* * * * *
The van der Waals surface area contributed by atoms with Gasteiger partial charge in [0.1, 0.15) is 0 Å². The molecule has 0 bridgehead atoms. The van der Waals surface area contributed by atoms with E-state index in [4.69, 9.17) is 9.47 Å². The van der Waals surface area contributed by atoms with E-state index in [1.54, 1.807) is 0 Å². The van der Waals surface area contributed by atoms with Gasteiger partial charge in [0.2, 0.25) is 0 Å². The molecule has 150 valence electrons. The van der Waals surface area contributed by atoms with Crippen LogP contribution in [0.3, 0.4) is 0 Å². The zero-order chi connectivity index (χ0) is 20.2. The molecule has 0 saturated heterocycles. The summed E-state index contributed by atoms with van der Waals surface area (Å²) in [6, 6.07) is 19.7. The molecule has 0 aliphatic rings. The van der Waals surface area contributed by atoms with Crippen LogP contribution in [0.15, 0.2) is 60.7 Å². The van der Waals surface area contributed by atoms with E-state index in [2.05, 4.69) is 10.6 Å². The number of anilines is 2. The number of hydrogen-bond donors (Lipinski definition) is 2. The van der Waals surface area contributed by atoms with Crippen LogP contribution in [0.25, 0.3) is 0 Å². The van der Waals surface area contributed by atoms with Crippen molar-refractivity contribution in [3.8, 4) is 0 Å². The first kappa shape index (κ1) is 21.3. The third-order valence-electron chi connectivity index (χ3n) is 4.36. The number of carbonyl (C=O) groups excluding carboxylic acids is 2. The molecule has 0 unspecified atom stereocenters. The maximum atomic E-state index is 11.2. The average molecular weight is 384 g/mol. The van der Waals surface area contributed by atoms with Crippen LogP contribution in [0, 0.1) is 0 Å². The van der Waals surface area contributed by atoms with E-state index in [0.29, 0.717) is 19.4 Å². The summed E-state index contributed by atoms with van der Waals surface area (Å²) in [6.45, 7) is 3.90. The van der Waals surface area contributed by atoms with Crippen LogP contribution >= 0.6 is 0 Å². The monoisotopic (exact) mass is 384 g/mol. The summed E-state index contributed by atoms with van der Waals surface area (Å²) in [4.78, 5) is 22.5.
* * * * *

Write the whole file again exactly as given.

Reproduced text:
The van der Waals surface area contributed by atoms with Gasteiger partial charge in [0.1, 0.15) is 0 Å². The molecule has 0 bridgehead atoms. The van der Waals surface area contributed by atoms with E-state index in [4.69, 9.17) is 9.47 Å². The van der Waals surface area contributed by atoms with E-state index in [1.54, 1.807) is 0 Å². The van der Waals surface area contributed by atoms with Gasteiger partial charge in [0.2, 0.25) is 0 Å². The molecule has 150 valence electrons. The van der Waals surface area contributed by atoms with Crippen LogP contribution in [0.3, 0.4) is 0 Å². The zero-order chi connectivity index (χ0) is 20.2. The molecule has 0 saturated heterocycles. The summed E-state index contributed by atoms with van der Waals surface area (Å²) in [6, 6.07) is 19.7. The molecule has 0 aliphatic rings. The van der Waals surface area contributed by atoms with Crippen LogP contribution in [0.15, 0.2) is 60.7 Å². The van der Waals surface area contributed by atoms with E-state index in [2.05, 4.69) is 10.6 Å². The number of anilines is 2. The number of hydrogen-bond donors (Lipinski definition) is 2. The van der Waals surface area contributed by atoms with Crippen LogP contribution in [0.25, 0.3) is 0 Å². The van der Waals surface area contributed by atoms with Crippen molar-refractivity contribution in [3.8, 4) is 0 Å². The first kappa shape index (κ1) is 21.3. The third-order valence-electron chi connectivity index (χ3n) is 4.36. The number of carbonyl (C=O) groups excluding carboxylic acids is 2. The molecule has 0 unspecified atom stereocenters. The maximum atomic E-state index is 11.2. The average molecular weight is 384 g/mol. The van der Waals surface area contributed by atoms with Crippen LogP contribution in [0, 0.1) is 0 Å². The van der Waals surface area contributed by atoms with E-state index in [0.29, 0.717) is 19.4 Å². The summed E-state index contributed by atoms with van der Waals surface area (Å²) in [6.45, 7) is 3.90. The van der Waals surface area contributed by atoms with Crippen LogP contribution >= 0.6 is 0 Å². The monoisotopic (exact) mass is 384 g/mol. The summed E-state index contributed by atoms with van der Waals surface area (Å²) in [4.78, 5) is 22.5.